Thursday, May 03, 2007

Is There Meaning To Suffering?

"The most beautiful people we have known are those who have known defeat, known suffering, known struggle, known loss, and have found their way out of the depths. These persons have an appreciation, a sensitivity, and an understanding of life that fills them with compassion, gentleness, and a deep loving concern. Beautiful people do not just happen."

- Elizabeth Kubler Ross

At times, the last thing anyone of us wants to believe is that our suffering is meaningless. Everyone suffers. That seems to be an universal truth. And nearly everyone finds some meaning, some purpose in their sufferings.

Ross is not alone in suggesting that our sufferings are redeemed by their potential to turn us into more beautiful people. Many of us believe that. Or, as Nietzsche famously said, "What does not kill me makes me stronger." The impulse to find meaning in suffering is a strong one.

How many of us actually entertain the thought there is no meaning to suffering? Perhaps very few of us do. I know when I suffer, my first instinct is to look for meaning. I want my suffering to stand for something greater than itself. It is like swimming against a current to entertain the thought that it might be meaningless.


jacquie4000 said...

Sometimes I may feel my suffering is meaningless at the moment I am going through an ordeal. But as I reflect back, I can see how it has made me more wise, or how I have grown from that experience.

Brendan said...

Meaning is subjective. So the meaning is whatever one imputes to what one is calling suffering. But don't forget, "suffering" itself is a fluid concept that arises out of perspective as well. This is why communication between people is so difficult, it is very difficult to reasonably consider and appreciate that perspective determines the meaning of things like suffering and truth when talking or corresponding with other people.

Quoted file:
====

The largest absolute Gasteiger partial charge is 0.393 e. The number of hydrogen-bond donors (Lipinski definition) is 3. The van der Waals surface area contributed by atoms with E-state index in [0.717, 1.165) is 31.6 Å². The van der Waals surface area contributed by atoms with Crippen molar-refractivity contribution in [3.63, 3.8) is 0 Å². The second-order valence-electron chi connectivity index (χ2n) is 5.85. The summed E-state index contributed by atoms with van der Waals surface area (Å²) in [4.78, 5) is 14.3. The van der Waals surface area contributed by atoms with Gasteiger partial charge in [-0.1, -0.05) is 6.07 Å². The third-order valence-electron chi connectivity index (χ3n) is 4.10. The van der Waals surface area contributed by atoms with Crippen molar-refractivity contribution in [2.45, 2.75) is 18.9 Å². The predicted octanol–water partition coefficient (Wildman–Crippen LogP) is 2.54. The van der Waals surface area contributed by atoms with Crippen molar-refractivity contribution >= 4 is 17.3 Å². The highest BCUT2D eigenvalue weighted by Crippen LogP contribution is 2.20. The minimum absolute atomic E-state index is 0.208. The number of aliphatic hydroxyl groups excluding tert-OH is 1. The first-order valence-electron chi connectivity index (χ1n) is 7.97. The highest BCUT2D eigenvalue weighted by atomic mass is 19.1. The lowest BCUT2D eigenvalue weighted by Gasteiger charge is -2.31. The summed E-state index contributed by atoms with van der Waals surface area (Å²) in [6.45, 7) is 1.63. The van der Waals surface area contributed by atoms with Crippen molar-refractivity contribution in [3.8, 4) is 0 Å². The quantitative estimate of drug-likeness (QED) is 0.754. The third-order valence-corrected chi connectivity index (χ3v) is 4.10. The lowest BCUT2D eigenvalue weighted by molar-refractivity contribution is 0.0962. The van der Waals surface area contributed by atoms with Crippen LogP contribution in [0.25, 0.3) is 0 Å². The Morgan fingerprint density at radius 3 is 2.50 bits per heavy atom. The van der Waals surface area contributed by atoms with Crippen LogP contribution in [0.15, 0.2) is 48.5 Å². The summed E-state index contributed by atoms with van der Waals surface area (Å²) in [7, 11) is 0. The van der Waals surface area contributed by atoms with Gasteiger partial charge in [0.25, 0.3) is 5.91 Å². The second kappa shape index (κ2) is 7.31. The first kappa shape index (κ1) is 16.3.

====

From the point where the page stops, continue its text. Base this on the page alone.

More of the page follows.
Ed Yong said...

I think you can draw meaning from suffering by realising that, as Nietzsche suggests, you will end up stronger for it. But to me, that involves facing up to the situation, taking responsibility for any actions that might have led up to it, or if it comes down to it, realising that it's just one of those things that happens and moving on.

However, I don't agree with ascribing one's suffering as part of a greater plan. I don't believe that you can draw meaning from suffering in this way (nor do I think this is what Ross or Nietzsche meant.

To continue your analogy Paul, I would advocate allowing yourself to get swept away by the current to see what new shores you get washed up on.

decrepitoldfool said...

I recently realized the instinct to look for meaning in suffering, is at the root of why some people cannot admit to certain wars being a mistake.

makita said...

Although I cannot believe there is "meaning" to suffering, I do believe that exposure to setbacks can strengthen character, and increase empathy. I think the word "meaning" intrinsically implies some kind of overseeing, supernatural being in charge and casting his/her verdict on unbelieving, deserving souls. Maybe my association isn't entirely fair, but that's what I think of when I confront the words "meaning of suffering." I've certainly had a more than my fair share, and I can't imagine that their would be some kind of purpose to it. And if there is, frankly, I'd rather be unfeeling bitch, thank you.

Trinifar said...

Perhaps it is not so much about finding meaning in suffering but rather how some people are able to deepen their understanding of themselves and how they connect to others by exaiming their suffering, understanding what happened, and learn to accept the world the way it is rather than how they wish it to be.

Paul said...

Excellent comments, everyone! You're giving me much to think about here!